If there was ever a reason for bankruptcy
reform the two recent headline-grabbing cases are prime examples as
why there should be an overhaul to our bankruptcy code.
If you have been vacationing on an
island in the Pacific with no media, I’m alluding to Enron, the
largest bankruptcy filing in U.S. history and K Mart the largest
retail bankruptcy filing to date. Both of these companies have filed
for protection under Chapter 11 reorganization and therein lies the
Millions of dollars will now be
dolled out by these companies not to creditors, employees,
stockholders or landlords but to firms and individuals acting as
either attorneys or “advisors” to pave the way through the
reorganization process that does not hold any guarantees that they
will be successful if and when they emerge from bankruptcy protection.
Unsecured creditors have
constantly questioned why there are never sufficient assets to pay
against their pre-petition claims. The filing by K Mart this week
seeking approval of payment to outsiders to assist them through
bankruptcy may answer this question. The following schedule of fees
was filed with the bankruptcy court for approval:
$495 per hour; Attorneys: $740 per hour; Bankruptcy
consultants: $350 per hour; Automation consultants: $225 per hour;
Clerical: $95 per hour; Real estate advisors: $150,000 per month plus
$75,000 per month if they dispose of any real estate; Investment
bankers: $335,000 per month.
The schedule did not include the
salaries of any “in house” professionals that K Mart presently has
on staff. Enron’s schedule has not been filed or was unavailable at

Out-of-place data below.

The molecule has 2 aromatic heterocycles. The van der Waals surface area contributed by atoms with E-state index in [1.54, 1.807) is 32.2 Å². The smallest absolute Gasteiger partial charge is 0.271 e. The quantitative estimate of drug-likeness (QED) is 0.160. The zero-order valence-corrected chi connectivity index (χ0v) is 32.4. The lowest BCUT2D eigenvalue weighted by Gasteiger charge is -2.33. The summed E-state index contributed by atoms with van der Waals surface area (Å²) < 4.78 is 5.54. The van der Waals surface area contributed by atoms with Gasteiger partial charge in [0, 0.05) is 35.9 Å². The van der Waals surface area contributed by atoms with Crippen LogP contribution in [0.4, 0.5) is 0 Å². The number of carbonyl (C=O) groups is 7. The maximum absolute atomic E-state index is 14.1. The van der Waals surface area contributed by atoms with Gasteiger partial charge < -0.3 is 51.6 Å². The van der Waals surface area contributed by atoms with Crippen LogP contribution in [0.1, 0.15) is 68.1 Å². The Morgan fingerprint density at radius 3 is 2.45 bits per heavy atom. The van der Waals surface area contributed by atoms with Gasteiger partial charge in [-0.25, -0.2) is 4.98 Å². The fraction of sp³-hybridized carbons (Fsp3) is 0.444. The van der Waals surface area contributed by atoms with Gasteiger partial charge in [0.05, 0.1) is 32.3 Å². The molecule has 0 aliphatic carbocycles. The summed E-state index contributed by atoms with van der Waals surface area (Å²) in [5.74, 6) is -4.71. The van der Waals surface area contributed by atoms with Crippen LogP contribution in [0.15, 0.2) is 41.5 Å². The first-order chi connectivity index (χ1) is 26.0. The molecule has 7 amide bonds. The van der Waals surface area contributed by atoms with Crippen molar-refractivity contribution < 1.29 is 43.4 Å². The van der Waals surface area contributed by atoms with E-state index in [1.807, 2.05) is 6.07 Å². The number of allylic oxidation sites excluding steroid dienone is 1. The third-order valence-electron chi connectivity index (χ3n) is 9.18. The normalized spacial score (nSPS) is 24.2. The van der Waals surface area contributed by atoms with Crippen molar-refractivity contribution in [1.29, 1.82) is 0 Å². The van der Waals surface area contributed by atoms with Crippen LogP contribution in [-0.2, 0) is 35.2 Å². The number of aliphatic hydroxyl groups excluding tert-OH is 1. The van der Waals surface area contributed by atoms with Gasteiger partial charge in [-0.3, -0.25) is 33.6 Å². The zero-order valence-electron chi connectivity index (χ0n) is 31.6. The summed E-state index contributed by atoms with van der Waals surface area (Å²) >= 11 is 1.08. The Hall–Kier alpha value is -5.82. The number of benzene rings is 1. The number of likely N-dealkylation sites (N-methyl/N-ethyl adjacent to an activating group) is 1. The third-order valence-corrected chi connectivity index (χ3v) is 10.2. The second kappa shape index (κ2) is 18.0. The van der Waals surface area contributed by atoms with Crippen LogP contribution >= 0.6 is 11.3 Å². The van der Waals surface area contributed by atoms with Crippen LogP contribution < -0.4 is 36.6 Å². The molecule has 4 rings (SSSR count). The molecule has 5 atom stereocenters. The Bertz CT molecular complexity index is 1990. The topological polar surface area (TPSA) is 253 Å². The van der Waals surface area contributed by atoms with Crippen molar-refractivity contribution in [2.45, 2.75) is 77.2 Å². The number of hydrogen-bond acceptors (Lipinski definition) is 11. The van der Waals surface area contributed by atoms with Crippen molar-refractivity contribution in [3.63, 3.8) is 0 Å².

the time this article went to print, however, it is known that in
addition to outside professional fees there will be additional
requests for severance packages for its officers and directors.
In light of this there are
creditors who cannot wait to continue to do business with these
companies. One credit manager I spoke with this week informed me that
their company is eager to resume shipments because K Mart contributes
over a million dollars to their annual revenue. The pre-petition
balance owed them in excess of six hundred thousand that represents
purchases made before December will, no doubt, eventually be written
off. This credit professional was dumbfounded when informed their
company would have to generate an additional fifteen million in
revenues just to offset the write off.
Congress should be looking at
restructuring Chapter 11 along the lines of the Chapter 13 provisions
applied to individuals. In Chapter 13 the petitioner devises a plan
where all pre-petition creditors receive an orderly payout out
of their claims either in full or on a pro-rata basis. Under this plan
there is no need for a creditors committee, as all creditors usually
receive something. The present law that allows Chapter 11 petitioners
to pick and choose which creditors receives payment and which do not
is an injustice to those creditors who honored their commitments. If a
company is unable to repay pre-petition debt through reorganization
then they should be required to convert to a Chapter 7 liquidation.
What do you think? We’d like to
hear from you.
I wish you well.